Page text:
By Karen Brettell
NEW YORK, July 22 (Reuters) - U.S. Treasuries were steady on
Monday ahead of this week's sales of $99 billion in new
intermediate-dated debt, with little fresh data on tap to give
clues over the timing of when the Federal Reserve is likely to
pare back its bond-purchase program.
Treasuries yields have fallen over the past two weeks as top
Fed officials including Chairman Ben Bernanke said that the U.S.
central bank's plans to taper purchases are still dependent on
economic data and that it will hold benchmark interest rates at
record low levels for a long time to come.
Data on Monday that showed that U.S. home resales fell
unexpectedly in June made some question whether the recent
backup in mortgage yields may weigh on the housing recovery.
'This report shows that housing is more sensitive to
interest rates than most economists have been anticipating,'
said Steven Ricchiuto, chief economist of Mizuho Securities in
New York, in a note to clients.
A surge in prices to a five-year high, however, suggested
the housing market recovery remained on course.
The Fed officials' comments have led investors to start
pushing back ideas of when the Fed will start reducing its
monthly $85 billion purchases to later in the year from
expectations for September, as thought earlier.
'The market seems to have discounted that again because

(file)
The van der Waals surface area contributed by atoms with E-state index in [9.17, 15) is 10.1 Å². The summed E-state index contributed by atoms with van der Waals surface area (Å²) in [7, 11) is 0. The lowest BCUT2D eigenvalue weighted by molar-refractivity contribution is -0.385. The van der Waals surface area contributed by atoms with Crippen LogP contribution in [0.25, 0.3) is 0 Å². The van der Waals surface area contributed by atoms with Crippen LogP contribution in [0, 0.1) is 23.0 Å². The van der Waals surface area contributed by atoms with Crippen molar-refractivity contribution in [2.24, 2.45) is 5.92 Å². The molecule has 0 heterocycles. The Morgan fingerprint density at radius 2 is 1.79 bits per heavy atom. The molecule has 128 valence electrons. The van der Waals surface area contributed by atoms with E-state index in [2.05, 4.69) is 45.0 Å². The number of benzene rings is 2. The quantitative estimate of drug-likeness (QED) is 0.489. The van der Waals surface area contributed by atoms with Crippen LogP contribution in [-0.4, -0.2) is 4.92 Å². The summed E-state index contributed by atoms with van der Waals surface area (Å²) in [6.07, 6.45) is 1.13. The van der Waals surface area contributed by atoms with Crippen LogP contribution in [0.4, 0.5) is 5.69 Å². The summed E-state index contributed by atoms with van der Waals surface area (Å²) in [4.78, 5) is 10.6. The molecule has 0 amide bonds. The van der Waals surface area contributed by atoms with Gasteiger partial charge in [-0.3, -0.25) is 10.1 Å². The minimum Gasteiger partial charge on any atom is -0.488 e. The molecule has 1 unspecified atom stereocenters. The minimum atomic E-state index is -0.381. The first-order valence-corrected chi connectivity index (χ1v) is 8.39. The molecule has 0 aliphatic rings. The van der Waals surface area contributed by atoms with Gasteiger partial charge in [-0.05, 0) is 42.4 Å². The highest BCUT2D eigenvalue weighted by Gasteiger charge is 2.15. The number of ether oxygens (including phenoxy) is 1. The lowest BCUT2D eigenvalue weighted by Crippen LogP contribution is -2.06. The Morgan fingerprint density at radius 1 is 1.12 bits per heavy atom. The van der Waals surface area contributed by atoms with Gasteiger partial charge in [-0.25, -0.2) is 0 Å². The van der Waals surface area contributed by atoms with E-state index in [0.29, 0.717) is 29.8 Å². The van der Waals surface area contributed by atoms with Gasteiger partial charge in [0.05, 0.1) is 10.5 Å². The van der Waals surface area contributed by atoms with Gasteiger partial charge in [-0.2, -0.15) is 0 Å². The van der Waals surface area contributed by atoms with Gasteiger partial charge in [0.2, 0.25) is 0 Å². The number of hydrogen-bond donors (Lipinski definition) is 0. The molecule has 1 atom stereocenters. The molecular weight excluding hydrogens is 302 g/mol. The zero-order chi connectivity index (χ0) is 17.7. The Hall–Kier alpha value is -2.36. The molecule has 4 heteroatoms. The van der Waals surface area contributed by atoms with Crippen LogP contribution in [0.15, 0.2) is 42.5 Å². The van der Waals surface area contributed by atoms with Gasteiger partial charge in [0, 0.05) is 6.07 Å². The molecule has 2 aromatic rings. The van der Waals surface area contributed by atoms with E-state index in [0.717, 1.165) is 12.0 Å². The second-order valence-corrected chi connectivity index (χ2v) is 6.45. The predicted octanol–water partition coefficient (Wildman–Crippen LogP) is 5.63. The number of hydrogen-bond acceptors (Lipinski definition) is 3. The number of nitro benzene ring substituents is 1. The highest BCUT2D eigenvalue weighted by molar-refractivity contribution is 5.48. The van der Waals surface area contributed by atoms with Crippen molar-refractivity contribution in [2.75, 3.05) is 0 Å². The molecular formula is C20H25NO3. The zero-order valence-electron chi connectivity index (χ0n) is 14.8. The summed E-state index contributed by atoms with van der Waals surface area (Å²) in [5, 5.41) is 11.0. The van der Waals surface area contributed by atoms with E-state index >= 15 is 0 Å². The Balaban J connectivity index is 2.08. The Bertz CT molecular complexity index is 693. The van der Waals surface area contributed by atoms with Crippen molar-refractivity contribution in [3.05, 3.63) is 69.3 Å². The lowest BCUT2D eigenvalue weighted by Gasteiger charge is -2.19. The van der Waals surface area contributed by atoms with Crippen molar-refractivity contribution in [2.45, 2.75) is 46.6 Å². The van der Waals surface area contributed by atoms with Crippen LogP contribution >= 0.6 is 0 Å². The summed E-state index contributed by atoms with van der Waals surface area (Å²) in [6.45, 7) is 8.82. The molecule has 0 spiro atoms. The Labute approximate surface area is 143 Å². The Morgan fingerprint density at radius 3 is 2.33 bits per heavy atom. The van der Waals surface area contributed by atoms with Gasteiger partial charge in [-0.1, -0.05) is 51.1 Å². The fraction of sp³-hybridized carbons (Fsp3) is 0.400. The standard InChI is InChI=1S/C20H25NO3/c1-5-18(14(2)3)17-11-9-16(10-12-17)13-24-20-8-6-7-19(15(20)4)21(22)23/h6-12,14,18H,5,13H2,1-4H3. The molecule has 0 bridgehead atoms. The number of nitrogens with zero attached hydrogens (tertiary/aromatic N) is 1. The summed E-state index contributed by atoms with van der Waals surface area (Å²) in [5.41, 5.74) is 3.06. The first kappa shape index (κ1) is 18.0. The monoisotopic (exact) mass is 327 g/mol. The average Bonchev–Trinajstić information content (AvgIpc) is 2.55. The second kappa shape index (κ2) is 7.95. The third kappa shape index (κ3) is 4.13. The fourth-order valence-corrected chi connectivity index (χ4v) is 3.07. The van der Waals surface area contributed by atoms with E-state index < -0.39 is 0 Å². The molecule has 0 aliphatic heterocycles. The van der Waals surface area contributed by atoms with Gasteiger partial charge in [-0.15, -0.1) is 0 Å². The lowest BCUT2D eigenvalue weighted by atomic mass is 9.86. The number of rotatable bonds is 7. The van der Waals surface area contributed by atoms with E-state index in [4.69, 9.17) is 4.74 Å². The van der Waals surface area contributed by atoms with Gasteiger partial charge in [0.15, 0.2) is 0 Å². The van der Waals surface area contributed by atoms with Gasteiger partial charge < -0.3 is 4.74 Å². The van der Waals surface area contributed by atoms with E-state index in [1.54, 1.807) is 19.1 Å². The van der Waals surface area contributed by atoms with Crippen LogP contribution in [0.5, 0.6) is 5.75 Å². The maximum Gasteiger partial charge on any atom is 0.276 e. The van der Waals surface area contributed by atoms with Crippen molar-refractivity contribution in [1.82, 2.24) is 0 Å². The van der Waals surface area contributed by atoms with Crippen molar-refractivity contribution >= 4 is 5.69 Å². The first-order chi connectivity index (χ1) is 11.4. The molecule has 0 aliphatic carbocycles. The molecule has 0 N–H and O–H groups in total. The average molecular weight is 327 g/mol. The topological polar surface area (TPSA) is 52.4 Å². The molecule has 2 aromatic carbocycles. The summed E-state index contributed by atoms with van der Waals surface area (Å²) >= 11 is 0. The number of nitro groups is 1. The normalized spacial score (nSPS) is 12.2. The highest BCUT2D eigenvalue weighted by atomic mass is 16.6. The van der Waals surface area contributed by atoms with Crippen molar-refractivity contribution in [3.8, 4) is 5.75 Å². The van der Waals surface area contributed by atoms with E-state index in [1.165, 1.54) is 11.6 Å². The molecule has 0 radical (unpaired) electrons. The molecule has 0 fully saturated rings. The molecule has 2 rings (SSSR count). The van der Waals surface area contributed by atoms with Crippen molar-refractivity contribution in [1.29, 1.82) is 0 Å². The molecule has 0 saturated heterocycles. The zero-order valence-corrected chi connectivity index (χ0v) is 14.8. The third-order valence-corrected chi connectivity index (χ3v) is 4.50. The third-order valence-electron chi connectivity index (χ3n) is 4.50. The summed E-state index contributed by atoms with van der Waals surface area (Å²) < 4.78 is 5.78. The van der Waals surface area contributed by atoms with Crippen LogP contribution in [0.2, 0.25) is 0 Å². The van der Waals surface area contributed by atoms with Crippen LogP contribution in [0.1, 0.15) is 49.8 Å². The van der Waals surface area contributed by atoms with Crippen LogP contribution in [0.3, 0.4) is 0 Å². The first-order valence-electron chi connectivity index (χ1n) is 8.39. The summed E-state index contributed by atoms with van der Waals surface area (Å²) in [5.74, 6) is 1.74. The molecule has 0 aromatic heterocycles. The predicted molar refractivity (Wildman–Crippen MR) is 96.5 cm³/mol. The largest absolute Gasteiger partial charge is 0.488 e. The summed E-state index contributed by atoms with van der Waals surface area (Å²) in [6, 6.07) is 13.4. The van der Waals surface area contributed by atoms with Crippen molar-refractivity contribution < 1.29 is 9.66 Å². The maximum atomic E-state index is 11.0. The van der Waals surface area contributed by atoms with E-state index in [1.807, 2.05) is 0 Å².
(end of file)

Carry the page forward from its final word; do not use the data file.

Bernanke is using forward guidance and became very dovish,' said
Mary Beth Fisher, head of U.S. interest rate strategy at Societe
Generale in New York.
'I don't think that changes anything, I think you would need
unemployment to weaken significantly in the next two reports for
them to not go ahead and begin tapering,' she added.
Most economists continue to expect that the Fed will begin
to reduce its bond buys in September, according to a Reuters
poll, even though some market participants pushed back their
expectations to later in the year.
Next week's July U.S. payrolls report will be the next major
economic catalyst that is likely to give signs over the timing
of a Fed pullback. It is due for release on Friday, Aug. 2.
More direction could also come after Fed policymakers meet
on July 30 and 31. A statement will be released on the second
Benchmark 10-year note yields traded at 2.49
percent on Monday, down from a two-year high of 2.76 percent on
July 8 but well up from 1.60 percent at the beginning of May.
The Fed bought $1.46 billion of Treasuries maturing between
2036 and 2042 on Monday as part of its ongoing purchases. It
will buy between $3.00 billion and $3.75 billion in notes due
2019 and 2020 on Tuesday.
Uncertainty over the Fed's timeframe could add pressure to
this week's sales of five-year and seven-year debt. The notes
are the most sensitive to interest rate policy.
The Treasury will sell $35 billion in two-year notes on
Tuesday, $35 billion in five-year notes on Wednesday and $29
billion in seven-year notes on Thursday.
(Additional reporting by Luciana Lopez; Editing by James
((firstname.lastname@example.org)(+1 646 223 6274)(Reuters
Keywords: MARKETS USA BONDS/
(-------MARKET SNAPSHOT AT 2:52 p.m. EDT (1852 GMT)------- Change vs Current Nyk yield Three-month bills 0.01 (-0.02) 0.010 Six-month bills 0.065 (-0.01) 0.066 Two-year note 100-04/32 (-) 0.306 Five-year note 100-10/32 (-02/32) 1.309 10-year note 93-19/32 (-02/32) 2.490 30-year bond 87-16/32 (+01/32) 3.559 DOLLAR SWAP SPREADS LAST Change U.S. 2-year dollar swap spread 17.50 (unch) U.S. 3-year dollar swap spread 16.75 (unch) U.S. 5-year dollar swap spread 18.50 (+0.25) U.S. 10-year dollar swap spread 20.50 (unch) U.S. 30-year dollar swap spread -1.75 (+0.75))
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